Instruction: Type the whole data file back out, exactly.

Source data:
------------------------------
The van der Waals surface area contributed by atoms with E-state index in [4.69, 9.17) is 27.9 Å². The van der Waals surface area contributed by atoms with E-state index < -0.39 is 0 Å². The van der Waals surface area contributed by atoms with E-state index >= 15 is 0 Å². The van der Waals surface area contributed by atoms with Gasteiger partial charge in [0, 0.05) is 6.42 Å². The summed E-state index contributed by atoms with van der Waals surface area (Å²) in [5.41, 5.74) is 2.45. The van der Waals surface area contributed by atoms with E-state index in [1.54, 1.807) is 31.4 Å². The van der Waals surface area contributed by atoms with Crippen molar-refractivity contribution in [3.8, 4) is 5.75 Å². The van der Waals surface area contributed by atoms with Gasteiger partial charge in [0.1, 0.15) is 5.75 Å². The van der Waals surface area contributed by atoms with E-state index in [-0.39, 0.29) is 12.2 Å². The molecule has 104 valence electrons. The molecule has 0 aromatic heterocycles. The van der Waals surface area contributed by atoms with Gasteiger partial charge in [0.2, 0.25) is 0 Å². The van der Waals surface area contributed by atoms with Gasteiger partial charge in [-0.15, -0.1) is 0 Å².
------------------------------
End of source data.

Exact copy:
The van der Waals surface area contributed by atoms with E-state index in [4.69, 9.17) is 27.9 Å². The van der Waals surface area contributed by atoms with E-state index < -0.39 is 0 Å². The van der Waals surface area contributed by atoms with E-state index >= 15 is 0 Å². The van der Waals surface area contributed by atoms with Gasteiger partial charge in [0, 0.05) is 6.42 Å². The summed E-state index contributed by atoms with van der Waals surface area (Å²) in [5.41, 5.74) is 2.45. The van der Waals surface area contributed by atoms with E-state index in [1.54, 1.807) is 31.4 Å². The van der Waals surface area contributed by atoms with Crippen molar-refractivity contribution in [3.8, 4) is 5.75 Å². The van der Waals surface area contributed by atoms with Gasteiger partial charge in [0.1, 0.15) is 5.75 Å². The van der Waals surface area contributed by atoms with E-state index in [-0.39, 0.29) is 12.2 Å². The molecule has 104 valence electrons. The molecule has 0 aromatic heterocycles. The van der Waals surface area contributed by atoms with Gasteiger partial charge in [0.2, 0.25) is 0 Å². The van der Waals surface area contributed by atoms with Gasteiger partial charge in [-0.15, -0.1) is 0 Å².